vet tech in training

Though my big sister is officially a practicing veterinarian today – sometimes I think she was born a vet.

My sister Mary-Catherine at around 3 years old with Sunshine.

Which meant I was born a vet tech – at least one in training.

From about the time I could walk – I was enlisted to help her catch, hold, trim and treat all sorts of animals. Cats, kittens, dogs, puppies, horses, a calf, chickens, rabbits, turtles – and even a wolf. We were into it all. And I was usually the one holding – while she was treating the patient. I suppose she and I were a pretty good team – except for the time she did accidentally stick me with a needle. Gah . . .

Me with two of our kittens, Zorro and Sheeba.

While at the time – I wasn’t so sure I had the best job, I was actually really lucky then and now. Mary-Catherine taught me when holding an animal to relax when they relax – otherwise, there’s no reason for them to relax when being restrained. It builds trust. But also – be ready for when they . . . unrelax.

Mary-Catherine with our sheltie puppy, Missy.

I also learned to make it a priority for my pets to be okay with being restrained while having their ears, eyes, teeth and feet examined. I’ve really focused a lot on this with Phenom especially as a puppy. It not only makes a vet’s life easier, it’s also easier on your pet. When they’re hurt – they’re already stressed – so if they’re comfortable with being restrained, the situation is a little easier for them.

It’s also important – especially as puppies – to take them to the vet for just happy visits. My vet let me bring Phenom in just to get treats and practice sitting on the scale.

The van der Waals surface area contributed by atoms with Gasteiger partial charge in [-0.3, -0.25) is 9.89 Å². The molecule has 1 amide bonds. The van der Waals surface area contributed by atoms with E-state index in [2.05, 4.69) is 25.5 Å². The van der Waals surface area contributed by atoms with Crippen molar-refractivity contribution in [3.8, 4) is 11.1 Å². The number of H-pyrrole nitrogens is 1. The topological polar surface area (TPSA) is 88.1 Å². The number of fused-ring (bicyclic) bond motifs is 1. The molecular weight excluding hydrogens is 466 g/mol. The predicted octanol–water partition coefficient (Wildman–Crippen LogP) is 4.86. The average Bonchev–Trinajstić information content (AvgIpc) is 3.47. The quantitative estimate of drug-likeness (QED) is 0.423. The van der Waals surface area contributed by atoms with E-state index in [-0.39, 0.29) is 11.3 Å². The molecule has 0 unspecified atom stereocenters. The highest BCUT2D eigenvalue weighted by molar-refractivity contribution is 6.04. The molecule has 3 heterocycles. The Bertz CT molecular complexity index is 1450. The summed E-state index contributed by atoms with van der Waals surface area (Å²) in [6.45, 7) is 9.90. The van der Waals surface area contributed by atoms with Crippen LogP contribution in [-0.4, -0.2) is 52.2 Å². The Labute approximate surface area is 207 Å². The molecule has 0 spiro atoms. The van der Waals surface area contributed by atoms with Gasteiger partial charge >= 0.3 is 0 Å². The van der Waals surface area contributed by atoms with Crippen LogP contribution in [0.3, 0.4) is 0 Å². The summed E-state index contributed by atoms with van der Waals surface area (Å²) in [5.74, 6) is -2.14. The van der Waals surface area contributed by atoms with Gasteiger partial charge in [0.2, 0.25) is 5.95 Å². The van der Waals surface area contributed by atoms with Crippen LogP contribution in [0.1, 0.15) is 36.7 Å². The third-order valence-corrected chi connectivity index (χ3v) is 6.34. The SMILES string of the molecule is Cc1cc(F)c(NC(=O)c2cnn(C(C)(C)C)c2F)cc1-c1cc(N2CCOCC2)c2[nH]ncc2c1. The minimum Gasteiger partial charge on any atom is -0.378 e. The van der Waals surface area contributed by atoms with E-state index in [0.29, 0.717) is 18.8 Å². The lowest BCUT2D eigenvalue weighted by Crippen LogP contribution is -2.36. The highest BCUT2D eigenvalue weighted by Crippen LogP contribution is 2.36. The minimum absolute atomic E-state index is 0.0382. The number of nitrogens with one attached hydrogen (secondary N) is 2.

I’ve been thinking about this more lately because on a recent swimming trip, Phenom and Vega cut their feet on some oyster shells, so I’ve been doctoring that over the last week. They are getting much better, but it’s not easy keeping them calm. We are used to lots of playing, but hopefully soon they will be all better. And they are being good patients. And I am trying to have – patience.

Being a vet is hard work. So is being a vet tech. Every day they work with patients who can’t tell them what hurts. I really appreciate all that vets (especially my sister who is always on call for me) and their staff do for our pets. I don’t know how they do it. I never could.



5 thoughts on “vet tech in training

  1. What wonderful memories this brings back to mind. I’m so proud of you ladies! Glad you were learning at such an early age — I know I was!! 😀

  2. Wonderful photos and memories, except for that needle stick; ouch! And some great ideas on helping pets feel less anxiety when visiting the vet, like the “happy visits”, I love that! Great post!!

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